Regal Cinemas known as Regal Entertainment Group, is an American movie theater chain headquartered in Knoxville, Tennessee. Regal operates the second-largest theater circuit in the United States, with over 7,307 screens in 564 theaters as of June 2016; the three main theatre brands operated by Regal Entertainment Group are Regal Cinemas, Edwards Theatres, United Artists Theatres. These chains retain their exterior signage, but most indoor branding uses the Regal Entertainment Group name and logo. Where applicable, the REG logo is used alongside the three individual brands. Most new cinema construction uses the Regal Cinemas name, although Regal has built new Edwards locations in California and Idaho. Regal has acquired several smaller chains since this merger. On December 5, 2017, it was announced that the UK theater chain Cineworld would acquire Regal for $3.6 billion. On February 27, 2018, the acquisition of Regal by Cineworld was completed, making it the second largest global cinema exhibitor behind AMC.
Regal Cinemas was established in 1989 in Knoxville, with Mike Campbell as CEO. Regal began opening larger cinemas in suburban areas. Many of these contained a more upscale look than typical theaters of the time. Regal Cinemas embarked on an aggressive expansion throughout the decade, swallowing up smaller chains as well as building new, more modern multiplexes, its largest acquisition during this original period was the 1998 combination of it and Act III Theatres, although it had acquired some smaller chains as well in the mid-1990s, including the original Cobb Theatres, RC Theatres, Cleveland-based National Theatre Corp. By 2001, Regal was overextended like many other cinema chains, went into Chapter 11 bankruptcy, it became the namesake for the theater chain in which it would be merged into with the Edwards and United Artists chains. The chain's famous "Regal Roller Coaster" policy trailer, shown before every movie shown from the early 1990s to the fall of 2004, was revived in 2010 and the current version was made in 2015, animated by The Tombras Group.
United Artists Theatres has its roots in the movie studio of the same name founded by Douglas Fairbanks, Mary Pickford, Charlie Chaplin, D. W. Griffith, but has always been separate from it. Joseph Schenck was brought in to become UA's president in 1924. Over time, the chain became separate from the studio and by the 1970s was part of a larger company, United Artists Communications. United Artists Theatres was purchased in the late 1940s by the Naify Brothers, who owned theatres in the San Francisco Bay Area, their company up to this time was called Golden State Theatres. About this time they acquired the San Francisco Theatres owned by Samuel H Levin; these theatres were the Balboa, Coliseum, Vogue Metro, the Harding, Coronet, opened in 1949. In 1988 UA bought the Philadelphia-based Sameric chain of about 30 locations in PA, NJ, DE; the UA Theatres main office was in San Francisco until 1988 when it was sold to TCI. Thereafter, it was relocated to Englewood, CO. UAC was an early pioneer in cable television, aggressively bought smaller regional systems.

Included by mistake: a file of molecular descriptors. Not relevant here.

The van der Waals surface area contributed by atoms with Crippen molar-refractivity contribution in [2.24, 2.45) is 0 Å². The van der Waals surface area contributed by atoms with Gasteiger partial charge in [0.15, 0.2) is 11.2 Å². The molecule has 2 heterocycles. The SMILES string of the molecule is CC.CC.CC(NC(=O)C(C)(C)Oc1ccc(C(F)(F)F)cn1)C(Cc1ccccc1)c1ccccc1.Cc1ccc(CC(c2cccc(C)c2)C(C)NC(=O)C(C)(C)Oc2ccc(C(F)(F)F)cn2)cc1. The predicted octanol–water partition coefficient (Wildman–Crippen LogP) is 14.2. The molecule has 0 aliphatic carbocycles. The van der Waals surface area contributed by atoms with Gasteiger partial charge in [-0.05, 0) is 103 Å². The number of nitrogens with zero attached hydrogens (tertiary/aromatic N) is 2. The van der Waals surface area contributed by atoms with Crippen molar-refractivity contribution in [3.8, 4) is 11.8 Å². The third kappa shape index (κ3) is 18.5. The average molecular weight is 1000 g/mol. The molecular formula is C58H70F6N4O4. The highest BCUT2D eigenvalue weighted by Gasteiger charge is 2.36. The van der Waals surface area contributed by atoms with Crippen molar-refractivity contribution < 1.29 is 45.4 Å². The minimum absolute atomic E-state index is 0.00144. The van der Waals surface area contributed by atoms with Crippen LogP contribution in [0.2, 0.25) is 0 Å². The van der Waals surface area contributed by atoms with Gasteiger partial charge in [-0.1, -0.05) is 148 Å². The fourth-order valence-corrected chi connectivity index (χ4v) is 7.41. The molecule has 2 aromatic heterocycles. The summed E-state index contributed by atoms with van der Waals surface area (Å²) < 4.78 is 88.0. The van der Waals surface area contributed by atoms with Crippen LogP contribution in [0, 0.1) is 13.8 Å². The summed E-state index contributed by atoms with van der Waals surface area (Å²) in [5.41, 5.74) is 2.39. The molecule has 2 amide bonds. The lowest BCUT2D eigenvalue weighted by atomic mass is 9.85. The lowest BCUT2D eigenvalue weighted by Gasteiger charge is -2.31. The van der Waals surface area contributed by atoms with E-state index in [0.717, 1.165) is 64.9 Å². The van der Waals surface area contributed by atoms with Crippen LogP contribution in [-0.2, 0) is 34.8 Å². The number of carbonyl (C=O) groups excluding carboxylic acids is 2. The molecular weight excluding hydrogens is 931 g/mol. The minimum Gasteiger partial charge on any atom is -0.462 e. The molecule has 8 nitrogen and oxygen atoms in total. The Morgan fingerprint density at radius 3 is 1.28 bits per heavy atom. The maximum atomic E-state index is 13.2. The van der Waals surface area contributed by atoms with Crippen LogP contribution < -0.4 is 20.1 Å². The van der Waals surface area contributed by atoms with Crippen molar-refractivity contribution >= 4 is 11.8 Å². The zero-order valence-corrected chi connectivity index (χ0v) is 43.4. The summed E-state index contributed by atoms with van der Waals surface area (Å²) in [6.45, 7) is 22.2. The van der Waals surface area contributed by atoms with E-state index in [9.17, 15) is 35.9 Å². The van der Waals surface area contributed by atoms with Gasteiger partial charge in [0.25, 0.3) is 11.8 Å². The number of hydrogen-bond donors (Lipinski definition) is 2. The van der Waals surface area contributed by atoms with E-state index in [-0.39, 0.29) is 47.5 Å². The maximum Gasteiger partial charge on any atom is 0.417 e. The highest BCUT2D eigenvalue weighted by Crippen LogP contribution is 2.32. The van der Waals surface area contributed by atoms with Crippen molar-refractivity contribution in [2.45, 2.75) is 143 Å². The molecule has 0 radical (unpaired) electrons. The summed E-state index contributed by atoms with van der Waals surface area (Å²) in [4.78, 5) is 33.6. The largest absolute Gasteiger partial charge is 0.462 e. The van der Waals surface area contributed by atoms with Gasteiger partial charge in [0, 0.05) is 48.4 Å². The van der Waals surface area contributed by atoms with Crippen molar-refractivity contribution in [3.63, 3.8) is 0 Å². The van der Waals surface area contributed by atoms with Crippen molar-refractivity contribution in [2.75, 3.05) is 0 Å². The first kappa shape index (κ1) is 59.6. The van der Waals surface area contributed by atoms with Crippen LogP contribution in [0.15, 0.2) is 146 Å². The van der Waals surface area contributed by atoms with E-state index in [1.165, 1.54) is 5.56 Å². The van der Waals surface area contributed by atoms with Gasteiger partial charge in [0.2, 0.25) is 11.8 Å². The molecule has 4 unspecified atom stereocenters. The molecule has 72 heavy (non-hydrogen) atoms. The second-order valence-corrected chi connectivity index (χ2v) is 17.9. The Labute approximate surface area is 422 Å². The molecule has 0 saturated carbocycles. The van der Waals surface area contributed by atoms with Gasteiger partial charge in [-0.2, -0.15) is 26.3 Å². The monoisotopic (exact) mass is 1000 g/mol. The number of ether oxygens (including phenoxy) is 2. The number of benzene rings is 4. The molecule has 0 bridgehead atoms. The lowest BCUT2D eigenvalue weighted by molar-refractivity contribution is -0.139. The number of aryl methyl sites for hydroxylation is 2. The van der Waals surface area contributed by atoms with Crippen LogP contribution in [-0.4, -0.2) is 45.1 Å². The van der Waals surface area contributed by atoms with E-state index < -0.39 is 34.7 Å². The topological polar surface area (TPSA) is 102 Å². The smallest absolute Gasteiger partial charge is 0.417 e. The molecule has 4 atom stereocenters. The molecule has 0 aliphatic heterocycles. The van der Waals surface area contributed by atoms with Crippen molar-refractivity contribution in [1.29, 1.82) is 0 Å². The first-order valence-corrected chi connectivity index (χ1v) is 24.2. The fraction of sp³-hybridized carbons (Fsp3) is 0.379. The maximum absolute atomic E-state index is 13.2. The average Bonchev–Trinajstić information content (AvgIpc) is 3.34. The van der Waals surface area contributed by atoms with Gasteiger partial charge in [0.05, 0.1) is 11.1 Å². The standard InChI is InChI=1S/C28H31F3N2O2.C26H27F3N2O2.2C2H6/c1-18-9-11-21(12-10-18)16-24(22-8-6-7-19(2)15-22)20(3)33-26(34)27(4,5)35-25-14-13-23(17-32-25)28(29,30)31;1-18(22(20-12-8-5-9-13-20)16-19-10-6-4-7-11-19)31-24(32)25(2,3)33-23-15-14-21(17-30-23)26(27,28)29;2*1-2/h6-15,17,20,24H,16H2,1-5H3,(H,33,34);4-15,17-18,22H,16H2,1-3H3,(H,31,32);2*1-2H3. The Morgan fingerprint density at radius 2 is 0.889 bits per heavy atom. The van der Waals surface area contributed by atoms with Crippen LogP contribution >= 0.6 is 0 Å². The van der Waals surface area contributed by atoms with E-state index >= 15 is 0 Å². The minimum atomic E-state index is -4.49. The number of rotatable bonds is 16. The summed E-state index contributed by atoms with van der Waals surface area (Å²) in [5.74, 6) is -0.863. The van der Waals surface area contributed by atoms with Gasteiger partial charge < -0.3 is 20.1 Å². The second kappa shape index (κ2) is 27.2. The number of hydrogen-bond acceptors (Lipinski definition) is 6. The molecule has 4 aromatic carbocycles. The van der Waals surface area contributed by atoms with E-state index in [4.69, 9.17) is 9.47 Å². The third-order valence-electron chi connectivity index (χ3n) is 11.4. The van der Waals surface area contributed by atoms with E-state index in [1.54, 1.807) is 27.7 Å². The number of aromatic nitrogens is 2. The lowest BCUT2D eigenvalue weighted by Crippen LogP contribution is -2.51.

By the end of the 1980s, John Malone's Tele-Communications, Inc. was majority owner. On February 19, 1992, TCI sold the theatre chain in a leveraged buyout led by Merrill Lynch Capital Partners Inc and UA management. Edwards Theatres was a family-owned chain in California, started in 1930 by William James Edwards Jr, it became one of California's best-known and most popular theater chains, by Edwards' death in 1997, operated about 90 locations with 560 screens. Edwards Theatres had its headquarters in California, his son, W. James Edwards III, became president and announced an ambitious expansion plan that would nearly double the company's screen count; the expansion plan gave Edwards a crushing debt load, in 2000 it filed for bankruptcy. When all three chains went into bankruptcy, investor Philip Anschutz bought substantial investments in all three companies, becoming majority owner. In March 2002, Anschutz announced plans to consolidate all three of his theatre holdings under a new parent company, Regal Entertainment Group.